Review of Tennessee

Tennessee (2008)
9/10
'Just take a picture of the mountain'
28 December 2010
TENNESSEE is a minimalist film: there is very little dialogue, not a lot of movement, not a huge climax. It just happens and while it is happening it changes you. Though it is a small budget film it makes a big impact, making us wish that there were more films like this to counterbalance all the big over the top bonanzas that seem to rule the theater circuit. It is gently written (by Russell Schaumburg), sensitive directed by Aaron Woodley, and acted with honesty by a fine young cast.

Ellis (Ethan Peck, definitely an actor on the rise) and Carter (Adam Rothenberg (ditto) are brothers; their mother is dead and their father has a history of abusing the boys to the point that Ellis and Carter no longer see him. Ellis is a photographer by hobby, taking photographs of mountains and landscapes in their Tennessee small town: Carter drinks too much but looks after his younger brother. Ellis is diagnosed as having leukemia and needs a bone marrow transplant - Carter offers but despite being siblings the match is not adequate. The brothers set out on a trip to be together and end up in New Mexico. But soon they are on the road again and in Texas they pause at a diner where they meet Krystal (Mariah Carey) waiting tables, but preferring to write songs. Seeing that the brothers have no money, Krystal takes them home - she is married to an alcoholic Texas Ranger Frank (Lance Reddick) who routinely beats her and demands that the 'freeloaders' be gone in the morning. The next morning the three of them take the car and head to Tennessee - the boys have decided that Ellis' only hope is to find their father to see if he is a candidate to donate bone marrow. The three are chased by Frank until they finally reach Tennessee where, for need of cash, Krystal sings in a nightclub contest and captures the audience's approval while she now has money to give to the brothers to find their father.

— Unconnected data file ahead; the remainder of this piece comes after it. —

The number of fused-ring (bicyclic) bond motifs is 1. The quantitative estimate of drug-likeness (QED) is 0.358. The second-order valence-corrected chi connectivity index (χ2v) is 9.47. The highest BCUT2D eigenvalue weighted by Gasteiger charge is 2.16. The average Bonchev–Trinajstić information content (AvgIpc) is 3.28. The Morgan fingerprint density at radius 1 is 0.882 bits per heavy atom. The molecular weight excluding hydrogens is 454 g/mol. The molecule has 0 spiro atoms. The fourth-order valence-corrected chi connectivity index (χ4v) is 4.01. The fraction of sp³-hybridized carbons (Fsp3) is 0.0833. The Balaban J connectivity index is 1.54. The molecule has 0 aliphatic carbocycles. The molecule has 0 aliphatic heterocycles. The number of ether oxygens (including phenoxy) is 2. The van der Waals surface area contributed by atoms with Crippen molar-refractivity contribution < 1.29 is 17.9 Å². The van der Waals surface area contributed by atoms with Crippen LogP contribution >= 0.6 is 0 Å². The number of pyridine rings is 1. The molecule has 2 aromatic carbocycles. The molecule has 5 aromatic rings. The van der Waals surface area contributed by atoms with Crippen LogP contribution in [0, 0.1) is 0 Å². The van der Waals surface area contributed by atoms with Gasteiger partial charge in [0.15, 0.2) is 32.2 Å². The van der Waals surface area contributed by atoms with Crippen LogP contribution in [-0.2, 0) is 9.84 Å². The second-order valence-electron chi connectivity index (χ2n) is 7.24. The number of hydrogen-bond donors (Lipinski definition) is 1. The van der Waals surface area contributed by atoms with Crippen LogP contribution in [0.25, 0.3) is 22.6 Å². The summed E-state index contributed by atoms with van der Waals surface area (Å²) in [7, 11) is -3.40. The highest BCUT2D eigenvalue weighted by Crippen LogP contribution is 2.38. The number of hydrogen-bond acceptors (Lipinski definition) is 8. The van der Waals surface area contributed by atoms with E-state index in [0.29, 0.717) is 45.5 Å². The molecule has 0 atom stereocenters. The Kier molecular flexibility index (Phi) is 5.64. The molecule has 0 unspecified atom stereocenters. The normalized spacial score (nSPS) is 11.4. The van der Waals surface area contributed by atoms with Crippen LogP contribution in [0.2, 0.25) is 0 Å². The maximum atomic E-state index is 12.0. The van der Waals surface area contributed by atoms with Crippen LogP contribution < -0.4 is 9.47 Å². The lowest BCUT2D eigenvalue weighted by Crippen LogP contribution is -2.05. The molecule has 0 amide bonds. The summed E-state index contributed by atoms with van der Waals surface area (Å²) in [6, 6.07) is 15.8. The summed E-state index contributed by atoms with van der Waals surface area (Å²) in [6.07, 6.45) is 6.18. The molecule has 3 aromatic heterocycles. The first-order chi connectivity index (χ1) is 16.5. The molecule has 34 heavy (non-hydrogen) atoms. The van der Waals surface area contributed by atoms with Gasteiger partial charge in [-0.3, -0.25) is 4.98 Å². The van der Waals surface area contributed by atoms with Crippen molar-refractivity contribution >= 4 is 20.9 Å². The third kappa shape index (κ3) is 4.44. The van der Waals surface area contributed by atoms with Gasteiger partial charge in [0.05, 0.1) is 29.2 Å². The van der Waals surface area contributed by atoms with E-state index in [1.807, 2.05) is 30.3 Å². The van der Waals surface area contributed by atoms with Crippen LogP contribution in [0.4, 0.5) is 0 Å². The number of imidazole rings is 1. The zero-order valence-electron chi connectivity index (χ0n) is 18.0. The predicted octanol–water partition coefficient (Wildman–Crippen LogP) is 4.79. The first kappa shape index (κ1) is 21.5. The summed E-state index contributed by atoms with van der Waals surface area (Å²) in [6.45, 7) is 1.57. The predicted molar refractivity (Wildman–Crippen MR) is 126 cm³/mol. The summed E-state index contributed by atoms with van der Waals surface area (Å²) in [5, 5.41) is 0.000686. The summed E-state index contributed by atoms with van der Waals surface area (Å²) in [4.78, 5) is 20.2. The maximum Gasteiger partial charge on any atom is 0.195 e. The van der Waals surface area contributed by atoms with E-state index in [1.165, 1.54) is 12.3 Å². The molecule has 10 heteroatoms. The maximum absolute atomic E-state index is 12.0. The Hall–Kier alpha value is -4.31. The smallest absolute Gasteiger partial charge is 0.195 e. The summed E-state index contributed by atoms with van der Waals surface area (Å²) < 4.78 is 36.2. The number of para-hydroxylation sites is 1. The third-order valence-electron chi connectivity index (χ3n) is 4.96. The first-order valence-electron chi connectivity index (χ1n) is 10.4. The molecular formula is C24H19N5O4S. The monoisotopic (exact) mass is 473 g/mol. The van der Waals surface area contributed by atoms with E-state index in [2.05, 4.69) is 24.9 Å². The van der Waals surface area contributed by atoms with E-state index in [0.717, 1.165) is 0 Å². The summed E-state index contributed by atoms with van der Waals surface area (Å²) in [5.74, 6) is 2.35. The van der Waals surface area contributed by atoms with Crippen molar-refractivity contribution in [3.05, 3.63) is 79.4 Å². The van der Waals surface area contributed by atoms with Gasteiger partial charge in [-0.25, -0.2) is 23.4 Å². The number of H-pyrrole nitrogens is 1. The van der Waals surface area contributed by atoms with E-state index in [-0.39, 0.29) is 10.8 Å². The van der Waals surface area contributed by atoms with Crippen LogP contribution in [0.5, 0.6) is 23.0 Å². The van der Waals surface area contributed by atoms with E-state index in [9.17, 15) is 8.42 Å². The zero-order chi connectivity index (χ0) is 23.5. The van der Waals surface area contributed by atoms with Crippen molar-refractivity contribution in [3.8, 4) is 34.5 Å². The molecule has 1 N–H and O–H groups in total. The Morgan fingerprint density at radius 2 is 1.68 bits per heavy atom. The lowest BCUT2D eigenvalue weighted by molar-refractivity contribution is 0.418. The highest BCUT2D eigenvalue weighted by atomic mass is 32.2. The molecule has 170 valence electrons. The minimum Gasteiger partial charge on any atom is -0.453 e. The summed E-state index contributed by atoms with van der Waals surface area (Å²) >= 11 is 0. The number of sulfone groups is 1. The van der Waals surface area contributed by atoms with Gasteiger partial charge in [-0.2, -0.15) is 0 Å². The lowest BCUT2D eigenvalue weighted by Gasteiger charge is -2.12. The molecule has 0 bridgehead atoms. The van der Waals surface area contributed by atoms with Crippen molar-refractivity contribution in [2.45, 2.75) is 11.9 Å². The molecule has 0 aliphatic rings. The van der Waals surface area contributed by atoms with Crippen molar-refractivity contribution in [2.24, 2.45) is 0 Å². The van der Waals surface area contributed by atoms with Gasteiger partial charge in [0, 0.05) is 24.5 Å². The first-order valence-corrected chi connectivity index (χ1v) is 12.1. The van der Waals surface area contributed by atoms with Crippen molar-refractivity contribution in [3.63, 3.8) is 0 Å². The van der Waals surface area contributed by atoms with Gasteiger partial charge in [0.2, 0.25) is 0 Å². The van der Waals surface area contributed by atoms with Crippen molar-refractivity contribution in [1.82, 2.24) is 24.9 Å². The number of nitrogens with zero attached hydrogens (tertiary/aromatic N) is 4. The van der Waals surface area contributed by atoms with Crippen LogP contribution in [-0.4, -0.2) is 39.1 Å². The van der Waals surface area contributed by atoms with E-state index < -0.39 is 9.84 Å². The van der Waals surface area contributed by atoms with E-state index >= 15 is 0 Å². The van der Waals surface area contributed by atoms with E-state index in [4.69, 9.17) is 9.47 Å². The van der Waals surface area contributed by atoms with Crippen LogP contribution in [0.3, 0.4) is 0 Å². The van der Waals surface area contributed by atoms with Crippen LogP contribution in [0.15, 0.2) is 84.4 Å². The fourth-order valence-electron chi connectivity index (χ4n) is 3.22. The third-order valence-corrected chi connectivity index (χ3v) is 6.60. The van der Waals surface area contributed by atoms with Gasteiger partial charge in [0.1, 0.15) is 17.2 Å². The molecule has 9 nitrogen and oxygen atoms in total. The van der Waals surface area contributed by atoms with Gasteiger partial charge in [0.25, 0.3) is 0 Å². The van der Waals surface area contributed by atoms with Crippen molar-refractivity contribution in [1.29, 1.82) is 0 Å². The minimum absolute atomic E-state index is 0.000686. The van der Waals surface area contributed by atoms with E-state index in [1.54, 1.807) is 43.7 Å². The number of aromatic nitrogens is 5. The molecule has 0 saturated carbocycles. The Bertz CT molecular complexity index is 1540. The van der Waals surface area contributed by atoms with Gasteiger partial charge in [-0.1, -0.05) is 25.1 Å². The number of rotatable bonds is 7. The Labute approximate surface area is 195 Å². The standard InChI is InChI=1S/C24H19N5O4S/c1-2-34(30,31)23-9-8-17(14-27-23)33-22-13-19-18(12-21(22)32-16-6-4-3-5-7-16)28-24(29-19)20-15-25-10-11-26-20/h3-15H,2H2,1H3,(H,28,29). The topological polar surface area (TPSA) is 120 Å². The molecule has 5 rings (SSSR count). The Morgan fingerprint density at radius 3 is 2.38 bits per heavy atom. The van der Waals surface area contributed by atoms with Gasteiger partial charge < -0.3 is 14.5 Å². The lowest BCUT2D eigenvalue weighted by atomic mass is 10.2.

How these disparate, desperate people come together emotionally and the manner in which the story ends may seem too pat for some, but for viewers with vulnerable hearts this little film will be fulfilling. Each of the cast is excellent, but it is such a pleasure to see Mariah Carey in a role that merits her talent and find that she handles it so well is rewarding. It is a small story with a huge heart.

Grady Harp
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